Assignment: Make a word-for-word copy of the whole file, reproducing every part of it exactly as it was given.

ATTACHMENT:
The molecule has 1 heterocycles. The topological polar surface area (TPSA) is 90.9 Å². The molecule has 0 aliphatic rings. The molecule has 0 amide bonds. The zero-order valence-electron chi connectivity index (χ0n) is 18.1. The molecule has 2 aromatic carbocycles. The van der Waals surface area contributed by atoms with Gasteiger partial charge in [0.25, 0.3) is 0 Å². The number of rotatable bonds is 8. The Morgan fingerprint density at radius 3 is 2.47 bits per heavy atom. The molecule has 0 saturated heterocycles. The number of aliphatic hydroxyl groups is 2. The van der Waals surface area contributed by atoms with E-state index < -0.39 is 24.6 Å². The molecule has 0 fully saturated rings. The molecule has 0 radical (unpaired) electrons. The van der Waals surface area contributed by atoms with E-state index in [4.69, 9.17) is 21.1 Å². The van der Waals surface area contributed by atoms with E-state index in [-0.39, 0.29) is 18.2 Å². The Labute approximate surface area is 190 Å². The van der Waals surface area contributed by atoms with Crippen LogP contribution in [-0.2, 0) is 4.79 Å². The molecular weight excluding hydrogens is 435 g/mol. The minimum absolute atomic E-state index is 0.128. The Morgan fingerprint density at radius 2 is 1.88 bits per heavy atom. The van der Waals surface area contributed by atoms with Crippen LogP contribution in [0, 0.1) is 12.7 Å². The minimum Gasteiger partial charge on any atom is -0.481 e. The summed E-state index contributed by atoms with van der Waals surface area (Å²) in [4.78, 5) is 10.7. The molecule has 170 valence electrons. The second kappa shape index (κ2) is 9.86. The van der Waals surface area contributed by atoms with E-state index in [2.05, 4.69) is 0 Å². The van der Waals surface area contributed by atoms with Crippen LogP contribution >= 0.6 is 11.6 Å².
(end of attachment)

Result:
The molecule has 1 heterocycles. The topological polar surface area (TPSA) is 90.9 Å². The molecule has 0 aliphatic rings. The molecule has 0 amide bonds. The zero-order valence-electron chi connectivity index (χ0n) is 18.1. The molecule has 2 aromatic carbocycles. The van der Waals surface area contributed by atoms with Gasteiger partial charge in [0.25, 0.3) is 0 Å². The number of rotatable bonds is 8. The Morgan fingerprint density at radius 3 is 2.47 bits per heavy atom. The molecule has 0 saturated heterocycles. The number of aliphatic hydroxyl groups is 2. The van der Waals surface area contributed by atoms with E-state index < -0.39 is 24.6 Å². The molecule has 0 fully saturated rings. The molecule has 0 radical (unpaired) electrons. The van der Waals surface area contributed by atoms with E-state index in [4.69, 9.17) is 21.1 Å². The van der Waals surface area contributed by atoms with E-state index in [-0.39, 0.29) is 18.2 Å². The Labute approximate surface area is 190 Å². The van der Waals surface area contributed by atoms with Crippen LogP contribution in [-0.2, 0) is 4.79 Å². The molecular weight excluding hydrogens is 435 g/mol. The minimum absolute atomic E-state index is 0.128. The Morgan fingerprint density at radius 2 is 1.88 bits per heavy atom. The van der Waals surface area contributed by atoms with Crippen LogP contribution in [0, 0.1) is 12.7 Å². The minimum Gasteiger partial charge on any atom is -0.481 e. The summed E-state index contributed by atoms with van der Waals surface area (Å²) in [4.78, 5) is 10.7. The molecule has 170 valence electrons. The second kappa shape index (κ2) is 9.86. The van der Waals surface area contributed by atoms with E-state index in [2.05, 4.69) is 0 Å². The van der Waals surface area contributed by atoms with Crippen LogP contribution >= 0.6 is 11.6 Å².